Editorial of The New York Sun | October 18, 2012
“WHOOPI PLAYS THE MORMON CARD . . .” is the headline that went up on the Drudge Report this afternoon. It turns out to link to a story on Realclearpolitics.com about how the actress Whoopi Goldberg was attempting a “gotcha” on Governor Romney’s wife, Ann Romney, in respect of Mormons and military service. Ms. Goldberg angled into the subject by saying she believed that “your religion doesn’t allow military service.” Mrs. Romney corrected her with grace and poise and noted that “many members of our faith are serving in armed services.”
This is when Ms. Goldberg claimed that she had read that the reason her husband hadn’t served in Vietnam “was because it was against the religion.” Mrs. Romney, again with remarkable poise, explained that it was incorrect and that her husband was serving his Mormon mission and that her five sons had served their missions and none had served in the military. A smarmier attempted “gotcha” on a possible First Lady we don’t recall seeing, and it took us back a way to one of the most memorable moments in our year of covering combat in Vietnam.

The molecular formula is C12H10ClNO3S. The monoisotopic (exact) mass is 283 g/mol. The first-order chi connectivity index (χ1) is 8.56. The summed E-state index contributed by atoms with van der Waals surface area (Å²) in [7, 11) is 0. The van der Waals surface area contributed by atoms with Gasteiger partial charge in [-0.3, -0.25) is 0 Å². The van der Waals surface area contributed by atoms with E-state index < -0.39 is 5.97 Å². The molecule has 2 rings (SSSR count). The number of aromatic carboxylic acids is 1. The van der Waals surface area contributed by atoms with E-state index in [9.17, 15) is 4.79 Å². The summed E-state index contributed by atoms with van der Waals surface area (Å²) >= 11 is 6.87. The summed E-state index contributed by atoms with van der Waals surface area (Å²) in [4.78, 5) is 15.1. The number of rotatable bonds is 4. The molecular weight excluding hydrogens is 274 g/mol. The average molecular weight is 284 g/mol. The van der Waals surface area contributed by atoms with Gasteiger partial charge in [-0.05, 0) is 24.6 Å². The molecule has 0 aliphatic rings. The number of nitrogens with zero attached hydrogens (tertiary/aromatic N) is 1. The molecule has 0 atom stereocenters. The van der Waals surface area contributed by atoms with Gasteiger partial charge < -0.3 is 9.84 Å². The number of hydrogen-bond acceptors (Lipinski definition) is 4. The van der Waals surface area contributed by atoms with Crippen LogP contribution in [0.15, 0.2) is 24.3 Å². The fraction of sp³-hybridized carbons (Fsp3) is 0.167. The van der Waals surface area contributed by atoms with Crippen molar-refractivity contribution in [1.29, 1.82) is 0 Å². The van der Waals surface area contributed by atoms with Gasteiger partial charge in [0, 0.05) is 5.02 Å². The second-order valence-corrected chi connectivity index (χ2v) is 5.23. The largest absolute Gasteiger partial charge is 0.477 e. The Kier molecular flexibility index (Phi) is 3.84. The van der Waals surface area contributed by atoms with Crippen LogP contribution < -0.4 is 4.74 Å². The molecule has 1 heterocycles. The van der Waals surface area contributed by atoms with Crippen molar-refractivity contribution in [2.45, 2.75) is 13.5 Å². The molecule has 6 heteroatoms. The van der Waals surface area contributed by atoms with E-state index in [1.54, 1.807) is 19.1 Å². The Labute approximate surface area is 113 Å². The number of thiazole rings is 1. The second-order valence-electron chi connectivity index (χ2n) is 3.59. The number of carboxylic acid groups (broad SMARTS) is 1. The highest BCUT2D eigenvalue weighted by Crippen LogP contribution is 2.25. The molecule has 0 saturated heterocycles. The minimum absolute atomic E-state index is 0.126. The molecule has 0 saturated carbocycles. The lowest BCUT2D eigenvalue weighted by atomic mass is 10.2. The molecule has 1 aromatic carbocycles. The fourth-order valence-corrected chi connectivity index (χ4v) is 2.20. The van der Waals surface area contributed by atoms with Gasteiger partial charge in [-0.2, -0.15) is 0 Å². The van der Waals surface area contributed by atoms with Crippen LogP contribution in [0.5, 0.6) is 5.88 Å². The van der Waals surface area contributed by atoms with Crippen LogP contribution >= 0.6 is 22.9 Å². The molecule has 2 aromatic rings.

It was one of our first expeditions into the field for Pacific Stars and Stripes, where the job of the reporters was to try to find combat and be there when it happened. We’d gone into northern III Corps, 50 or 60 miles north of Saigon, and, it being quiet that day on the plains, had caught a Chinook helicopter up to the top of a volcanic cone named Black Virgin Mountain. The situation in that part of Tay Ninh province that season was that our side was in control of the plains and also a base atop Black Virgin Mountain, but the sides of the vast volcanic pile were infested with communist soldiers, and a battle was in progress on one of the flanks of the mountain.